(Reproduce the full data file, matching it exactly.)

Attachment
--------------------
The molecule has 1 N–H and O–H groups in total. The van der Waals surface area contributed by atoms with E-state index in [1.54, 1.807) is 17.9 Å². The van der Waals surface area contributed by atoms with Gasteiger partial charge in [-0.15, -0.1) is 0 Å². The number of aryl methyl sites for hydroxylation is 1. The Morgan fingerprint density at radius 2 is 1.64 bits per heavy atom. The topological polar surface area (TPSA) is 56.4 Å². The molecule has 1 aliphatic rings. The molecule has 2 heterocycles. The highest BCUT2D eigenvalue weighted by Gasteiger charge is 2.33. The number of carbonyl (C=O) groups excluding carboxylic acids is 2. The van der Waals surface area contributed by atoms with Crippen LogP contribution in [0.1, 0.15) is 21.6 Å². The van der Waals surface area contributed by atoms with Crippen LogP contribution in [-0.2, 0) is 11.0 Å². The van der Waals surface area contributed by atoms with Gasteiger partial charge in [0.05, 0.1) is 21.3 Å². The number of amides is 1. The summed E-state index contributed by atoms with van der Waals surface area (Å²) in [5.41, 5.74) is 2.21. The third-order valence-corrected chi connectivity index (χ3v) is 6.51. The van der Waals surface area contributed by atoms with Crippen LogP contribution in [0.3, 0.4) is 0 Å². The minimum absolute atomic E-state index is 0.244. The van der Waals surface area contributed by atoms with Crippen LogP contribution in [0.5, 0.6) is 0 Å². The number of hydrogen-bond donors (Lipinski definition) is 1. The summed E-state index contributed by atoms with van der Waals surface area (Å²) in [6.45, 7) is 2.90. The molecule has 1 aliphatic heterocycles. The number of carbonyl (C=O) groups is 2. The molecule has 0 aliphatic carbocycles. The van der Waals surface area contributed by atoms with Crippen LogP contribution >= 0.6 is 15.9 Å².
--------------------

The molecule has 1 N–H and O–H groups in total. The van der Waals surface area contributed by atoms with E-state index in [1.54, 1.807) is 17.9 Å². The van der Waals surface area contributed by atoms with Gasteiger partial charge in [-0.15, -0.1) is 0 Å². The number of aryl methyl sites for hydroxylation is 1. The Morgan fingerprint density at radius 2 is 1.64 bits per heavy atom. The topological polar surface area (TPSA) is 56.4 Å². The molecule has 1 aliphatic rings. The molecule has 2 heterocycles. The highest BCUT2D eigenvalue weighted by Gasteiger charge is 2.33. The number of carbonyl (C=O) groups excluding carboxylic acids is 2. The van der Waals surface area contributed by atoms with Crippen LogP contribution in [0.1, 0.15) is 21.6 Å². The van der Waals surface area contributed by atoms with Crippen LogP contribution in [-0.2, 0) is 11.0 Å². The van der Waals surface area contributed by atoms with Gasteiger partial charge in [0.05, 0.1) is 21.3 Å². The number of amides is 1. The summed E-state index contributed by atoms with van der Waals surface area (Å²) in [5.41, 5.74) is 2.21. The third-order valence-corrected chi connectivity index (χ3v) is 6.51. The van der Waals surface area contributed by atoms with Crippen LogP contribution in [0.3, 0.4) is 0 Å². The minimum absolute atomic E-state index is 0.244. The van der Waals surface area contributed by atoms with Crippen LogP contribution in [0.5, 0.6) is 0 Å². The number of hydrogen-bond donors (Lipinski definition) is 1. The summed E-state index contributed by atoms with van der Waals surface area (Å²) in [6.45, 7) is 2.90. The molecule has 1 aliphatic heterocycles. The number of carbonyl (C=O) groups is 2. The molecule has 0 aliphatic carbocycles. The van der Waals surface area contributed by atoms with Crippen LogP contribution >= 0.6 is 15.9 Å².